Integration differentiates Singapore Chinese: PM Lee
He says it differentiates group from other Chinese societies
Chinese Singaporeans have integrated into a larger, multiracial whole and become distinct from Chinese communities elsewhere, said Prime Minister Lee Hsien Loong.
In his annual Chinese New Year message, PM Lee highlighted how this integration differentiates Singapore Chinese from the Chinese societies of China, Hong Kong and Taiwan, as well as overseas Chinese minorities in South-east Asia and the West.
But identity, like tradition, is dynamic, he noted.
The Singapore Chinese identity will continue to evolve as new immigrants join and new generations come of age, he said, adding that they will enrich Singapore's cultural heritage with their different life experiences and perspectives.
At the same time, he expressed his hope that the new arrivals will adjust their social norms to the local context and embrace uniquely Singaporean cultural habits over time, just as earlier generations did.
"This is the way for the Chinese community to stay vibrant, and for Singapore to be open, dynamic and resilient for many years to come," PM Lee said.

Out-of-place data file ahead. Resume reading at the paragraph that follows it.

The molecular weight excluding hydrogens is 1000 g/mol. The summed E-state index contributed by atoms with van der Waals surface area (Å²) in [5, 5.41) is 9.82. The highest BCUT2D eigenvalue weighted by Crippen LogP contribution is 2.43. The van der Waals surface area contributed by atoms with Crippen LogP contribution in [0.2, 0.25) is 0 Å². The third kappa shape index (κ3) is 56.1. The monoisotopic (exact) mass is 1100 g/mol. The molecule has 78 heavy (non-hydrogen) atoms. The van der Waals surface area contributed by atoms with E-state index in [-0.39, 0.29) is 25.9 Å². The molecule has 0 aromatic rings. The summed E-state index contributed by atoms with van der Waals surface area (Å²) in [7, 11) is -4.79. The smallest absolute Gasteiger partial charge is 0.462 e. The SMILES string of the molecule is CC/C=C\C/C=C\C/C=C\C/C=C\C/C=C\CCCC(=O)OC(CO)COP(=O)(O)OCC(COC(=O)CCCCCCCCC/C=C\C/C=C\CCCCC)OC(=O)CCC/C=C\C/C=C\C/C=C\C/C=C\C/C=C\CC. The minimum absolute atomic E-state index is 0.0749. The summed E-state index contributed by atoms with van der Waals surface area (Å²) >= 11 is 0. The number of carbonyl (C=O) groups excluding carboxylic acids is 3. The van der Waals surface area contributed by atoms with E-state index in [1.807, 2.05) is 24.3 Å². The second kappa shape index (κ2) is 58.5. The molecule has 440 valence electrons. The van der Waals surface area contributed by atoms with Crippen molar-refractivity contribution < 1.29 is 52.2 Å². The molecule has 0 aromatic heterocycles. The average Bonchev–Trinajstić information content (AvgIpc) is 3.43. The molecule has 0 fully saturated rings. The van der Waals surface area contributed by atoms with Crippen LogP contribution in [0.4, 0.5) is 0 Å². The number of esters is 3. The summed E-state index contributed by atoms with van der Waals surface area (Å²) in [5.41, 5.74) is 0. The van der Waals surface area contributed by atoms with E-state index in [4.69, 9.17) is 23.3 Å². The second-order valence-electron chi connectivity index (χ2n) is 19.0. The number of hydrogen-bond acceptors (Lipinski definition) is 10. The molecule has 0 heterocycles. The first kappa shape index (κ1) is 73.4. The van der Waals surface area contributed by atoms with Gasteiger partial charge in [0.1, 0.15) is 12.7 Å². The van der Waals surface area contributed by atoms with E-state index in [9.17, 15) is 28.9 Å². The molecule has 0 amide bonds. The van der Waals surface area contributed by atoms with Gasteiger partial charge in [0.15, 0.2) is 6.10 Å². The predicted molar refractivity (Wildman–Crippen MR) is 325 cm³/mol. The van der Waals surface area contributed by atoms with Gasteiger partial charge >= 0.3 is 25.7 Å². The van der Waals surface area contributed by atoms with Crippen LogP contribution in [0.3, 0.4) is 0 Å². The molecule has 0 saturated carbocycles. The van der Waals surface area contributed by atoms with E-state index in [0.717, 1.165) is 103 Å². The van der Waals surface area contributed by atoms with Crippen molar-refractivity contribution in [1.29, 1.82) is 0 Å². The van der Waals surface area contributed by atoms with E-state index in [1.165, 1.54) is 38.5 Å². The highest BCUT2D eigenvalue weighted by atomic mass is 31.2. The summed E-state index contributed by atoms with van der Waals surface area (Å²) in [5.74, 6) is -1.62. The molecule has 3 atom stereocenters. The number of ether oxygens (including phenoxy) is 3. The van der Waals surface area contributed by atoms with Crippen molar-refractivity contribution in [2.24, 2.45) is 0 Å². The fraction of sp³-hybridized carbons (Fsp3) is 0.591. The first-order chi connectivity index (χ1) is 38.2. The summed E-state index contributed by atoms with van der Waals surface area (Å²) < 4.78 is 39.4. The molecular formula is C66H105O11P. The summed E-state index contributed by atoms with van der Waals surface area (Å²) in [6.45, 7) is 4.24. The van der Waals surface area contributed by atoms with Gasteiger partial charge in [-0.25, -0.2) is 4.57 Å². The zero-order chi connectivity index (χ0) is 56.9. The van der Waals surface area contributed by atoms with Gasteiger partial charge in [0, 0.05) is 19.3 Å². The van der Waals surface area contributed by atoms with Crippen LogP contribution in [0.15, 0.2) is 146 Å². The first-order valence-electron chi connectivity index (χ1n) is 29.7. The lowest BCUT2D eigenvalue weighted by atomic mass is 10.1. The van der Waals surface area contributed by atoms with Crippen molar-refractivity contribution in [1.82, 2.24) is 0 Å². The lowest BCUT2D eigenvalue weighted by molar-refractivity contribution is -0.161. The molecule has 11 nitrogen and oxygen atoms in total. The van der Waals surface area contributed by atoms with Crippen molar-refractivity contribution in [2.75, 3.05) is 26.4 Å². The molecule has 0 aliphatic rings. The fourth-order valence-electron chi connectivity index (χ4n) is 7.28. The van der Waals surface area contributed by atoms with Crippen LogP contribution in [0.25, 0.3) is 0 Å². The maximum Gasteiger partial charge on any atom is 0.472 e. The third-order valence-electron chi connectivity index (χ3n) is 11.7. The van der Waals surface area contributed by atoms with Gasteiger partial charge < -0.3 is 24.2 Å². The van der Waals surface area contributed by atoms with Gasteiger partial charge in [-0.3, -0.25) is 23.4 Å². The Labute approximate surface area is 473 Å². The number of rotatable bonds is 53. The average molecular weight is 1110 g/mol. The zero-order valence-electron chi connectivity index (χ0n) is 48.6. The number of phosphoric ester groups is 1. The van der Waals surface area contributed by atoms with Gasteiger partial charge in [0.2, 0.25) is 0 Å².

The Prime Minister recounted in his message how Chinese immigrants who made Singapore their home had developed their own unique rituals and traditions, which were passed down the generations.
"The way we celebrate Chinese New Year reflects how the Singapore Chinese identity has evolved and emerged over the years."
Noting that Singapore is commemorating its bicentenary this year, PM Lee said the arrival of Stamford Raffles 200 years ago marked a crucial turning point in the country's history, including for the Chinese community.
This was because large-scale immigration started only after Raffles established a free port here, with Chinese immigrants coming from as nearby as Malacca and as far away as Canton, Swatow and Amoy to seek their fortunes.
Many immigrants were too poor to travel back home for Chinese New Year, and instead recreated whatever traditions they could when celebrating here, PM Lee said.
Today, Singapore Chinese do lohei - tossing raw fish salad - to express their hopes and wishes for the coming year.
When visiting friends and relatives, they also enjoy pineapple tarts, kueh lapis spekkoek, and kueh bangkit cookies - a reflection of the South-east Asian heritage of the Straits Chinese.
While the first few Chingay Parades featured mainly Chinese cultural items, PM Lee said Chingay has since grown into a celebration for people of all races and ages.
The involvement of all races adds a special joy and richness to the festivities, PM Lee said, and reflects Singapore's unique multicultural society.
"We see this happening also when the Chinese join in Hari Raya celebrations with our Muslim friends, and Deepavali festivities with our Hindu friends," he added.
PM Lee wished all Singaporeans a Happy Chinese New Year.
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